Furthermore, with the political environment so polarized, the government has little will to give in to Khan’s chief demand. And the government’s unpopularity means it’s in no hurry to put itself before the electorate before it’s required to.

Top U.S. South Asia official visits Bangladesh. At the end of 2021, the White House sanctioned a top Bangladesh security force, citing human rights violations. But the move hasn’t prevented the relationship between the two countries from moving forward. Last month, a senior U.S. official called Bangladesh a “truly important strategic partner”—words the United States more commonly uses to describe India.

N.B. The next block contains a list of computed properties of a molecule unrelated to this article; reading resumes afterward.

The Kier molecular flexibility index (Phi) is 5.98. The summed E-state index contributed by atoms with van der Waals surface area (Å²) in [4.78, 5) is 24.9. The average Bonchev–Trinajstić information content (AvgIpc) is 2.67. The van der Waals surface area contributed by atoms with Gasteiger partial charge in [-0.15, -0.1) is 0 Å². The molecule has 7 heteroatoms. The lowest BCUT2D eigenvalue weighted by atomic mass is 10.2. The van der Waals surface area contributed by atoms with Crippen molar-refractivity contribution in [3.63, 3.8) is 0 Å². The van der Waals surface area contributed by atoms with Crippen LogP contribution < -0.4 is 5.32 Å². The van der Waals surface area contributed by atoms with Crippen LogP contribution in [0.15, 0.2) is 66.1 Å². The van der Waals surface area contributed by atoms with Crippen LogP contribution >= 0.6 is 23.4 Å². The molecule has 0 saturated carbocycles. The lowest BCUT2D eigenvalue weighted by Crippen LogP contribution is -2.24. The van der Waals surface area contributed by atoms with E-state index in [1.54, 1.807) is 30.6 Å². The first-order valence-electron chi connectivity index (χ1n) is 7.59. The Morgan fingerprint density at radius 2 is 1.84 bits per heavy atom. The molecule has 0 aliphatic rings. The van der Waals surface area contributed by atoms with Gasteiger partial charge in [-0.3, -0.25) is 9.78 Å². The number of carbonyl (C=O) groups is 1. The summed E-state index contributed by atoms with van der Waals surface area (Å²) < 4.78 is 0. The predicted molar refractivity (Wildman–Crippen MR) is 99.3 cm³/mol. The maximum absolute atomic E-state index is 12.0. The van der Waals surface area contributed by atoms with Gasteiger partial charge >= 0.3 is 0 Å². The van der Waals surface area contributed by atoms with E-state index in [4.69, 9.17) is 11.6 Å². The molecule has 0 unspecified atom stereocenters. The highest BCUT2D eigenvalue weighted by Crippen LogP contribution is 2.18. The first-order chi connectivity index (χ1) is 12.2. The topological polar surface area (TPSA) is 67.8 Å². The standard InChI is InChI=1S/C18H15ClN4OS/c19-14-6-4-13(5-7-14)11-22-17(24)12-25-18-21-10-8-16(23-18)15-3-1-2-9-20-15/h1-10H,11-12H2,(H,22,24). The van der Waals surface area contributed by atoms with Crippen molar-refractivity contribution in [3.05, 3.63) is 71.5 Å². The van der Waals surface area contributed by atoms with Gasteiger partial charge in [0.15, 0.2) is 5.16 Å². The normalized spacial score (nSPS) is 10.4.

Last weekend, Donald Lu, the deputy assistant secretary of state for South and Central Asian affairs, visited Dhaka. Lu has been involved in controversy in Pakistan, where Khan accused him—without evidence—of helping to orchestrate his ouster; and in Nepal, where he reportedly threatened to review U.S. relations with the country if it did not ratify a Millennium Challenge Corporation infrastructure package. But he offered effusive praise of Bangladesh during his trip and pledged future cooperation on several fronts.

U.S.-Bangladesh relations still face challenges, including Dhaka’s human rights record. As a nonaligned state, Bangladesh has concerns about getting embroiled in great-power competition. That Lu stopped in India en route likely didn’t sit well with Bangladesh, which doesn’t like to be put in a club with India.